TV dramas would be boring if all the divorcing characters worked together to end their marriage. Yet, when it comes to real life, boring is better. You can do without the intrigue, suspicion and expensive court cases so often shown on the screen.
Collaborating rather than litigating to end your marriage has several significant advantages. One is that it is quicker. You do not need to rush your divorce through, but you do not want to drag it out either. By looking for a solution that will work for both of you, rather than battling to defend your respective, often contrary positions, you save time, and therefore money in legal fees.
Working together toward a common goal requires you to soften your stance
Proving the other person is wrong, is at fault or deserves less is part of litigation. Most people do not like being told they are a terrible parent or a lousy spouse, and it hurts to hear someone you once loved say that. That hurt can take a long time to heal as well as provoking an equal or worse reaction. When you set out to collaborate, you leave the blaming and insults behind, thus harm each other less.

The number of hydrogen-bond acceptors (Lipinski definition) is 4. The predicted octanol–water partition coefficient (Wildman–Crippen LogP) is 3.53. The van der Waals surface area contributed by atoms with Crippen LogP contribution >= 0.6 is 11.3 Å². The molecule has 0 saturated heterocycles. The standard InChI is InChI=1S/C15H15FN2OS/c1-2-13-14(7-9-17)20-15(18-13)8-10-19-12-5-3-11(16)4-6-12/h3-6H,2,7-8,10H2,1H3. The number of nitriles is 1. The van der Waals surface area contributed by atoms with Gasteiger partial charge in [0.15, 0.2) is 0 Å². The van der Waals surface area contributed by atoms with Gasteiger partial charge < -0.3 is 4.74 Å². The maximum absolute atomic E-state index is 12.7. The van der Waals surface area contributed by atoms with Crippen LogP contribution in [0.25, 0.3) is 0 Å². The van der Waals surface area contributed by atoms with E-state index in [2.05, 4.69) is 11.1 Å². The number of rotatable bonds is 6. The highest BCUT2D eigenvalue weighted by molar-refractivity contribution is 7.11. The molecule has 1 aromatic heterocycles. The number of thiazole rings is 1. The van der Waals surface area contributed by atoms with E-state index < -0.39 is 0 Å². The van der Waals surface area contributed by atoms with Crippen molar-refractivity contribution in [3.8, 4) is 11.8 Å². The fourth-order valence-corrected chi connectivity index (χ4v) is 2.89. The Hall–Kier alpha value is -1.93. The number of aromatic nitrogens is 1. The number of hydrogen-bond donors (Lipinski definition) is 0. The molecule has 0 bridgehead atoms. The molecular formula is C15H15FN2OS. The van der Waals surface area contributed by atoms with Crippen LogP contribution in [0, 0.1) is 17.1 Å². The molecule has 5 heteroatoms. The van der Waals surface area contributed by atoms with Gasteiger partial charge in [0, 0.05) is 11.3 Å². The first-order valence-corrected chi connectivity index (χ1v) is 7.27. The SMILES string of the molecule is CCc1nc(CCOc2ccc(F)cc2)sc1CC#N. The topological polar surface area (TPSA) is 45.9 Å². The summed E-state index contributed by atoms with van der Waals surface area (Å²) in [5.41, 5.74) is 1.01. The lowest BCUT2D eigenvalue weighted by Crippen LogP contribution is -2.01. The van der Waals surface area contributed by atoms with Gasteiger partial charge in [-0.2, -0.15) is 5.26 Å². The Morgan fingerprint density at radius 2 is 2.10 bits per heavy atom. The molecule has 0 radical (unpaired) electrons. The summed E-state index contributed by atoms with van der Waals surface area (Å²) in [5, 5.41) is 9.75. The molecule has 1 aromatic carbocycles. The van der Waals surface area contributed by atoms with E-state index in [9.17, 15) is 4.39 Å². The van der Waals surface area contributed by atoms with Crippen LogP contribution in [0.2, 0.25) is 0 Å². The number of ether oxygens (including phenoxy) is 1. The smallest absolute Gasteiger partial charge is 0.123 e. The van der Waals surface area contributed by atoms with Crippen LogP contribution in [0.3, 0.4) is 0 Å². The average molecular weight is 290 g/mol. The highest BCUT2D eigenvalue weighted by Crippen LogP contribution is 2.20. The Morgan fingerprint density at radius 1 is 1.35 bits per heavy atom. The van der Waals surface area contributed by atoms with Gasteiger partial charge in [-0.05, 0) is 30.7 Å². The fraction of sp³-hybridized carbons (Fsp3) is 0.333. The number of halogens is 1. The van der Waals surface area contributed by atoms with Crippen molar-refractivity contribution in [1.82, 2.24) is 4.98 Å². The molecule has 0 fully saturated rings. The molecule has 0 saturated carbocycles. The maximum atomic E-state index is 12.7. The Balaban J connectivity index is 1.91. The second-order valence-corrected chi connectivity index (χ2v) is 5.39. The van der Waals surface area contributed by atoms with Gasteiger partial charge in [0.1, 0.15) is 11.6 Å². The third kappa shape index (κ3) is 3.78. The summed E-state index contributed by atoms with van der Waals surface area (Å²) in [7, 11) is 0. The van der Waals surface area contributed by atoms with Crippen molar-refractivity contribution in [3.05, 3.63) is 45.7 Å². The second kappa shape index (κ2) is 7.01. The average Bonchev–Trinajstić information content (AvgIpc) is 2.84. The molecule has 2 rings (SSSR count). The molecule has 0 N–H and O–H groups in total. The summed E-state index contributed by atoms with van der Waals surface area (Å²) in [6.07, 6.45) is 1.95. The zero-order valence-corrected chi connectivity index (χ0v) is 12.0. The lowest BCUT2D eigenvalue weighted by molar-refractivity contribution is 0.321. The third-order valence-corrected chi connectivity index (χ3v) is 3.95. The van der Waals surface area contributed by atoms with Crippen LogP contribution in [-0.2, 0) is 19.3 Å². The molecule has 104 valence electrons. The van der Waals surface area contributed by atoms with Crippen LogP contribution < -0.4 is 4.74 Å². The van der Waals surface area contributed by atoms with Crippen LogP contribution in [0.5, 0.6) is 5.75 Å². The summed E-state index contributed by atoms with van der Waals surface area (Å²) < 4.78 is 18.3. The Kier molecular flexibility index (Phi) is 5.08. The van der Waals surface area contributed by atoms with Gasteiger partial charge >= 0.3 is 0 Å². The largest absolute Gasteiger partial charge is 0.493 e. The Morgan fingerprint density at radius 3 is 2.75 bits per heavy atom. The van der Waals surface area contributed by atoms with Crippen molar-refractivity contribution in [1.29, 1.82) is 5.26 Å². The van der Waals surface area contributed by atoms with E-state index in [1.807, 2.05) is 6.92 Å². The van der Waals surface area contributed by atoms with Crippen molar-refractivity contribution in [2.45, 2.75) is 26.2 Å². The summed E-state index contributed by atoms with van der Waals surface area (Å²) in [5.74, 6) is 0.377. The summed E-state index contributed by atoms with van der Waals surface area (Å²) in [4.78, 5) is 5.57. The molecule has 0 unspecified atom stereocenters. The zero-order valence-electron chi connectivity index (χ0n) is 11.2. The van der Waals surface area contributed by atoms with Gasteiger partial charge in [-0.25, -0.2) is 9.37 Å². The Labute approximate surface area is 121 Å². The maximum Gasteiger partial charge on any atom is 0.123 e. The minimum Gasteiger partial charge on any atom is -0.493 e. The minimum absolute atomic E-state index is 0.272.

Mediation brings in a third party to help you agree
Mediators are a sort of coach who coaxes you and your spouse to find common ground and solutions to the sticking points that could lead to litigation. They do not tell you what to do or how to settle things. Instead, their job is to keep you both focused on the end goal and pull you back when you get distracted. Using mediation to settle your divorce is an alternative if you do not think you can collaborate easily.
If you don’t want to end up in a fierce legal battle during your divorce, it may be time to give the alternatives a try.